In working with service providers and the community, the Commission focuses on four key areas: leadership; unity; knowledge; and action. Fostering leadership in the Latino community is critical, especially when it comes to advocating for services tailored to the needs of Latinos. Leaders are also developed within clinical and social service organizations by providing training and technical assistance to respond in a culturally appropriate manner to the needs of marginalized communities. 
While the Latino community is extremely diverse, there are some characteristics related to Latinos that can have an impact on engagement in care. For example, language can be a significant barrier to care for Latinos that only speak Spanish. Immigration status can deter Latinos from accessing the health care system and other services. In working to build the capacity of service providers to effectively meet the needs of Latinos, the Commission focuses heavily on cultural competency, which can help to address both barriers to care and the stigma associated with HIV, and the importance of linguistic competency.


"Confianza," the process of building trust and confidence, is extremely important with this population. Building this trust requires strong listening skills (e.g., active listening, motivational interviewing skills) on the part of the provider and it also requires the time to devote to building the relationship. Once trust is established and the patient is more comfortable with the provider, the patient is often more likely to discuss their barriers to care. This can begin the discussion of what both the patient and provider can do to maintain engagement.


Providers must also recognize that with this population, "urgent comes before important." HIV may not be the top priority for this population. Other priorities, such as employment, immigration status, or family obligations may take precedence.


Service providers can work incrementally toward bilingual services-it is not an all or nothing prospect. For example, not everyone in a clinic needs to speak Spanish. Bilingual patient navigators can serve as interpreters during clinical encounters and are more likely to have the time to devote to addressing barriers to care and identifying facilitators. Frontline staff, such as receptionists, can serve as important gatekeepers and play an important role in making patients feel welcome and building trust.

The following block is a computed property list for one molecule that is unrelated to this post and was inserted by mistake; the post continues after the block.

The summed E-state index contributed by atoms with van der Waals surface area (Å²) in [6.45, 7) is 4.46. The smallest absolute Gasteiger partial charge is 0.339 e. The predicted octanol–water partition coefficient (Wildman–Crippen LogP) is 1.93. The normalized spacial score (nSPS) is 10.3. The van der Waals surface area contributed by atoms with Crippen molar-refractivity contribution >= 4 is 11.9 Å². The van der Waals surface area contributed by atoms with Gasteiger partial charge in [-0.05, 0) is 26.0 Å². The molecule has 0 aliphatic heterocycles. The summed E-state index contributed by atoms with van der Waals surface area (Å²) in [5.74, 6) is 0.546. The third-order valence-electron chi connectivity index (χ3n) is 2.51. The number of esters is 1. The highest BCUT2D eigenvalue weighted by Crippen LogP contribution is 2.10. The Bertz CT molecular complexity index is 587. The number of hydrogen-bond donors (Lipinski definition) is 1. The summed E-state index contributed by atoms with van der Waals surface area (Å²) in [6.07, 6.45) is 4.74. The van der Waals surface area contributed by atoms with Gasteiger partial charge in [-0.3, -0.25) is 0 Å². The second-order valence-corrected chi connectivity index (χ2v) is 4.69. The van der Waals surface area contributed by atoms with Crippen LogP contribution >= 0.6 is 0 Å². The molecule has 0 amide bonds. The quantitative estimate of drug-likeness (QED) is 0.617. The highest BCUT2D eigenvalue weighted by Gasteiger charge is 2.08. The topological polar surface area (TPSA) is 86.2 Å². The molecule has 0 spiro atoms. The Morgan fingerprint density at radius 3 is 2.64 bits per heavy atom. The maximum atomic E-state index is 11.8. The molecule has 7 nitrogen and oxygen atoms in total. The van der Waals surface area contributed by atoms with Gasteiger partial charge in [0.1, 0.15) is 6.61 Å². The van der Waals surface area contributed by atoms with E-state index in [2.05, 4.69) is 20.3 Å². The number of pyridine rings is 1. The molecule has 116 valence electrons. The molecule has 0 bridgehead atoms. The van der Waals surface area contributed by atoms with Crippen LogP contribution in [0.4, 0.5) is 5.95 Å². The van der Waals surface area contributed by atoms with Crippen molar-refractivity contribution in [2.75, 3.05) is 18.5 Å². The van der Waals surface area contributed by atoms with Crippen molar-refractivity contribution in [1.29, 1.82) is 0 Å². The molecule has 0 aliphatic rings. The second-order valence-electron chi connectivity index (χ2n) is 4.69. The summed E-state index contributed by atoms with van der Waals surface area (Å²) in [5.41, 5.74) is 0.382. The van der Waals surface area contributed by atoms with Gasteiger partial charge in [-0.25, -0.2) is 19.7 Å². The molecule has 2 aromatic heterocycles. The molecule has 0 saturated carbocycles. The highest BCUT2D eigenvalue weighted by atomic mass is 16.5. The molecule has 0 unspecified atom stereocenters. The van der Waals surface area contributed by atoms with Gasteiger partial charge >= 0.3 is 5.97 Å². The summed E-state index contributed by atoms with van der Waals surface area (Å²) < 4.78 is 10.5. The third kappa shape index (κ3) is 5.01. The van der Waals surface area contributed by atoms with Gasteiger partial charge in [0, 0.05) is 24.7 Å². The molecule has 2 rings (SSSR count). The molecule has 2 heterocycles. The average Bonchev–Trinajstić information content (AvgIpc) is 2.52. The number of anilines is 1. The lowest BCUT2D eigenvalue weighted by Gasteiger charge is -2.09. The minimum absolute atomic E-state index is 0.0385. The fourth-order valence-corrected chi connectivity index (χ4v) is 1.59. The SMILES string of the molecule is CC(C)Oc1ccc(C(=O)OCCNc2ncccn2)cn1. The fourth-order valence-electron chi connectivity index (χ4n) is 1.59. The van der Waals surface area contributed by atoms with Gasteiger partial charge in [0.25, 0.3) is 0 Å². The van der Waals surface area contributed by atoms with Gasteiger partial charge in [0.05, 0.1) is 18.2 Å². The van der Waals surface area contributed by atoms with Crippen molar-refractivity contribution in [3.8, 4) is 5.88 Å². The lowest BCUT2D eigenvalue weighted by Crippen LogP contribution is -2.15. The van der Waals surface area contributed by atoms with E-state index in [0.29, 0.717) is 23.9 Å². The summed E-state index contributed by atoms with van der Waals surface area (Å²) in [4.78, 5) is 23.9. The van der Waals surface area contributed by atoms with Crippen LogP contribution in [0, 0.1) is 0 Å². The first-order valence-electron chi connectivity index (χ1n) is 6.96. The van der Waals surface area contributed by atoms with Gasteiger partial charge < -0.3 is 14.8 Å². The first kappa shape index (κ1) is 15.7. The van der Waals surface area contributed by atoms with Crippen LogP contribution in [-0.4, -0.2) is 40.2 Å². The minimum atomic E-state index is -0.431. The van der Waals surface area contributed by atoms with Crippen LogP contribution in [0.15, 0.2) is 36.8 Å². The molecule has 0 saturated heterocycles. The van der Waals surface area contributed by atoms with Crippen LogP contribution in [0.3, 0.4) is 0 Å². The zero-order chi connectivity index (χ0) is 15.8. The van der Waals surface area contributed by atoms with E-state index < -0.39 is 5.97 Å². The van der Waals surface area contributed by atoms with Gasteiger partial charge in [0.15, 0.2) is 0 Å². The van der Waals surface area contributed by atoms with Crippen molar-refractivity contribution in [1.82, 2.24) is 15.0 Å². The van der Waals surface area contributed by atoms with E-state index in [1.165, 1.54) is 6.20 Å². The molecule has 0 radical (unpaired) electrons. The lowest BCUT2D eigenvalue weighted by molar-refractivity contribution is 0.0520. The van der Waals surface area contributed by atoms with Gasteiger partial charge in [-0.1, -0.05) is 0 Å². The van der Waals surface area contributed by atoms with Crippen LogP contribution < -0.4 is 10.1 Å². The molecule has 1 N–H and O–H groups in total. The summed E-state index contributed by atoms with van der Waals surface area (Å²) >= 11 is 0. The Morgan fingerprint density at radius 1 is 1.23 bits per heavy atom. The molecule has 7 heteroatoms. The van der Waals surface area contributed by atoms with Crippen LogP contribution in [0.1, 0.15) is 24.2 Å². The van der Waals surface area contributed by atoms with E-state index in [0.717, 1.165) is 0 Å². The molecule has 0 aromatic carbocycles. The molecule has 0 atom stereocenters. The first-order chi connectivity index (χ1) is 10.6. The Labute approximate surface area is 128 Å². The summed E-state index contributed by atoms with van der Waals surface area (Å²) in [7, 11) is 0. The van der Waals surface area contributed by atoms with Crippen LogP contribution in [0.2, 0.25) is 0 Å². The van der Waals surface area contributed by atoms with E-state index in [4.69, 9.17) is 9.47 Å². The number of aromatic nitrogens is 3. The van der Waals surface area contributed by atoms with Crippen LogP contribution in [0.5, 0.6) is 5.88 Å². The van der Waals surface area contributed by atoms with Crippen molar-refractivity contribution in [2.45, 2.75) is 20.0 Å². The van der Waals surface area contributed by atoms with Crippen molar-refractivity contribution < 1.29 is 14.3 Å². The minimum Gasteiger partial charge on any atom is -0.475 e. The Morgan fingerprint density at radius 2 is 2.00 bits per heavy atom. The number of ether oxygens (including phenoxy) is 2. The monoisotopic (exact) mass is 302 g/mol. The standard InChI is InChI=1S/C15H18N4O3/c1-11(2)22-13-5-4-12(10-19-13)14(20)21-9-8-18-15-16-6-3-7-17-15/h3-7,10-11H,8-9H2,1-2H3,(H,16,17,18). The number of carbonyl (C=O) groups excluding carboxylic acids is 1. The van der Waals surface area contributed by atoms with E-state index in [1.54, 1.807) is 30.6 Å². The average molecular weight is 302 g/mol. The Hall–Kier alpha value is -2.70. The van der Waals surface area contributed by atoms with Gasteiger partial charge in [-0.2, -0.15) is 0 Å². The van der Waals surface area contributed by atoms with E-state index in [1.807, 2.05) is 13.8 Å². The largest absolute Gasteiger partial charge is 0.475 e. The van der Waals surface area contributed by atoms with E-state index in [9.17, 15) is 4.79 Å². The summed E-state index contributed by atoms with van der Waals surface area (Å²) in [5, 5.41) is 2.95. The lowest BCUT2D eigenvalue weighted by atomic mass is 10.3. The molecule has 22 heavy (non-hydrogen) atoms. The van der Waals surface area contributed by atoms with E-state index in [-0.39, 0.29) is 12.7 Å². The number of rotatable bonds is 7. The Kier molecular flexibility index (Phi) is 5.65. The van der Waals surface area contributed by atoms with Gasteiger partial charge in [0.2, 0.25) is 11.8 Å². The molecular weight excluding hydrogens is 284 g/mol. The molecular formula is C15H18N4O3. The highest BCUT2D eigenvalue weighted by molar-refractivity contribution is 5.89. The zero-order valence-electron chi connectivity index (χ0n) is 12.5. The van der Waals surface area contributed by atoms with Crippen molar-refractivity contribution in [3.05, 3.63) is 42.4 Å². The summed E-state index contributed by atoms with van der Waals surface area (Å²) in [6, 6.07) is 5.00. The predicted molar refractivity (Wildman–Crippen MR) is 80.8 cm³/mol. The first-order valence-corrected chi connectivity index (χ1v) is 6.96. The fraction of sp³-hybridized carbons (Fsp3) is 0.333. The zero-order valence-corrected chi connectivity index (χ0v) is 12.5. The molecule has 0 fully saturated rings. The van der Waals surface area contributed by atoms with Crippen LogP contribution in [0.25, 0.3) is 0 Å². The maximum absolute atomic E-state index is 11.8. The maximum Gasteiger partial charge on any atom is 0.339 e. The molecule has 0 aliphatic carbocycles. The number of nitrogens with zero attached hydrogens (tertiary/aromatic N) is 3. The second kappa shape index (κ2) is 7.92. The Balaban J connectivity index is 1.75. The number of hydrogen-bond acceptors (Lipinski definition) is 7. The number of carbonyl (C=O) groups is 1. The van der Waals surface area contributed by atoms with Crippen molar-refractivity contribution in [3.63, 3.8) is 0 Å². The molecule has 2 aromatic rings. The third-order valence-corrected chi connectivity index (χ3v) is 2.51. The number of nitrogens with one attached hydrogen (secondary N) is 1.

While the Latinos in the Deep South Program focuses on a specific region, the Latino Commission on AIDS works with providers across the country to build capacity to provide services to Latinos. For more information on technical assistance and training contact the Commission.


Erik Valera, Program Director
Latinos in the Deep South
Latino Commission on AIDS

Treatment Outcomes in Undocumented Hispanic Immigrants with HIV Infection

Poon, K.K, Dang, B.N., Davila, J.A., et al. Treatment outcomes in undocumented Hispanic immigrants with HIV infection. PLoS ONE. (8)3: e60022. Doi; 10.1371


Little is known about the treatment outcomes of HIV-infected, undocumented Hispanic immigrants. Research has indicated that undocumented Hispanic immigrants may avoid accessing publicly funded clinics due to concerns about deportation. In addition, this population may have difficulty accessing and navigating care due to language barriers. To explore this issue, the researchers sought to compare the treatment outcomes of undocumented and document patients 12-months after entering HIV care.


The researchers conducted a retrospective cohort study of 1,620 HIV-infected adults receiving HIV treatment at the Thomas Street Health Center (TSHC) between 2003 and 2008.  TSHC is a publicly funded, free-standing HIV clinic in Houston, Texas, supported in part by several Ryan White funding streams. It provides care regardless of ability to pay. Proof of residency in the metropolitan area is required to receive care but legal residency in the United States is not.


The findings indicate that undocumented Hispanic patients entered care with more advanced HIV disease (i.e., lower initial CD4 cell counts) compared with documented Hispanic patients, White patients, and Black patients. They also had the highest HIV viral load. Once in care, undocumented patients did as well or better than documented Hispanic patients. One year after entering care, the undocumented patients had similar rates of retention and HIV viral suppression as documented Hispanic and White patients. It is important to note that Black patients were significantly less likely to be regularly retained in care or achieve HIV viral suppression.


In their discussion, the researchers raised the "healthy migrant effect." Undocumented persons often face significant challenges during their journey to the United States. Once in the United States, many work in physically demanding jobs. As a result, undocumented migrants may have high levels of resilience and self-efficacy. Possible explanations of the healthy migrant effect include selective migration, avoidance of adverse health behaviors, and greater social support. In the study, the undocumented Hispanic patients were younger than all other patients. Also, the undocumented patients were more likely to be married, which may be an indication of social support.


The researchers conclude that safety net providers such as TSHC are important sources of care for undocumented Hispanic immigrants living with HIV. Given the late entry into care that the researchers found, HIV testing and linkage to care activities that target this population should be intensified. 

Connect. With patients.
Collaborate. With a community of learners.
Change. The course of HIV. 

incareCampaign.org  |  212-417-4730